Reply
    1. Dennis Mathes

      Good story, Shawn. Thanks for sharing your tale and reinforcing what Gen. Satterfield wrote today.

      Reply
  6. Delf A. "Jelly"

    Without a positive culture of teacher leaders, few organizations will get very far; their attempt to achieve their missions will fail and they will hate what they are doing. I hope that the FBI and other such three-lettered govt agencies are able to overcome the progressive ideology that has trashed their reputation.

    Reply
  7. Yusaf from Texas

    Envy destroys leaders, selflessness makes them. I hope that our senior political leaders understand that. Happy Independence Day (one day in advance).

    Reply
  8. Bill Sanders, Jr.

    Another good post today by Gen. Satterfield who, like any good leader, understands how to be a leader with results. If a leader is not developing other leaders, then they are not a good leader in any sense of the word.

    Reply
  9. Eric Coda

    One of the unexpected gains from leaders teaching leaders is that the culture of success is passed along. I never see a culture of failure passed because those leaders don’t take the time to teach others.

    Reply
  10. Dale Paul Fox

    You made my day. Simple advice for a complex problem beginning. This is how we start to insure our junior leaders can achieve something more than the minimum.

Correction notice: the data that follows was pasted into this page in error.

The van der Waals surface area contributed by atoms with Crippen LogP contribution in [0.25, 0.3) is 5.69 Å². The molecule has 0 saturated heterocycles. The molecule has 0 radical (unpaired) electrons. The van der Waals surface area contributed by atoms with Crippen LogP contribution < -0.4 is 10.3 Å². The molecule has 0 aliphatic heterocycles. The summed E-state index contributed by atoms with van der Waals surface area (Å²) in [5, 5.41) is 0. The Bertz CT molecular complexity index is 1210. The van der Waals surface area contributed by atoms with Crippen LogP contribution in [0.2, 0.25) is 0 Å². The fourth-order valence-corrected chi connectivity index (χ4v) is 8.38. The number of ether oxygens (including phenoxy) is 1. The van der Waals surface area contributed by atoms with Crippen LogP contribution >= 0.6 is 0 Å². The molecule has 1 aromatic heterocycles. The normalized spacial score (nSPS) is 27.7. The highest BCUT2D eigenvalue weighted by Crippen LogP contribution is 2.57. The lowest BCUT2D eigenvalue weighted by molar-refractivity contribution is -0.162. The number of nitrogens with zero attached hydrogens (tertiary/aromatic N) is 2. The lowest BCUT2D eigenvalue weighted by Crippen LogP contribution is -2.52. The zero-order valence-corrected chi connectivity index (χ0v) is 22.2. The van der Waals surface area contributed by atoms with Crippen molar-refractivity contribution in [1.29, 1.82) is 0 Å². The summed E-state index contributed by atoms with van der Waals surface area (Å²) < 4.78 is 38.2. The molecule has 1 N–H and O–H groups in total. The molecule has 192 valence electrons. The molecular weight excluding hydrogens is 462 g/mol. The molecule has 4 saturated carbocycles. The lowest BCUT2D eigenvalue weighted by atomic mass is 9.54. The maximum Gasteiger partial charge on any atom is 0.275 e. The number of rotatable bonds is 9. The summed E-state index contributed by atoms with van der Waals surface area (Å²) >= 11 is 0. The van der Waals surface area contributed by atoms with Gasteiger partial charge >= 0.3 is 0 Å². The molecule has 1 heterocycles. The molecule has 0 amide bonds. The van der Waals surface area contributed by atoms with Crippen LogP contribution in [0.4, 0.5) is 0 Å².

Reply
  11. Army Captain

    Yes, a topic that goes to the heart of leadership. I once had a commander who would take the time and do whatever it took to ensure all us junior officers were trainined properly on how to be good leaders. To me, he was the best commander I ever had and why I stayed in the military.

    Reply
  12. Max Foster

    As we move into the 4th of July for our annual celebration of a great victory for national independence, we should keep this in mind. Great leaders are not born but are made. They are made by other leaders who take the time and make the commitment to them.

    Reply
    1. Janna Faulkner

      Thanks you Max for helping us get straight to the point about Independence Day (tomorrow).

      Reply
    2. Ronny Fisher

      Thanks Max. I always enjoy your insights here on this blog.

      Reply
    3. Joe Omerrod

      In the medical field, leaders (senior doctors and nurses) teaching leaders (more junior folks) is a must. No one can become a great medical practitioner without this. Thus it has long be recognized.

      Reply
  13. Darryl Sitterly

    Loved your article today because it hit home with me. My boss was great. He took the time to help me and teach me the right way to get others to do things. He taught me leadership even when I didn’t want it.

    Reply
  14. Lynn Pitts

    Most people simply don’t get it. Why hide your information and techniques from others when you could be teaching, coaching, and mentoring them. Great leaders teach other leaders these things and much more. That is why they are great leaders. Just my opinion.

    Reply
  15. Eddie Ray Anderson,

    Good post today. I long advocated for a dedicated program on this very topic at work and they never “had the resources” to make it happen. We just continue to limp along doing the same old things and never seem to have our heads above water. My thinking is that better, more informed leadership, could pull us up. Thanks Gen. Satterfield for a timely article that I will be taking to my boss.

    Reply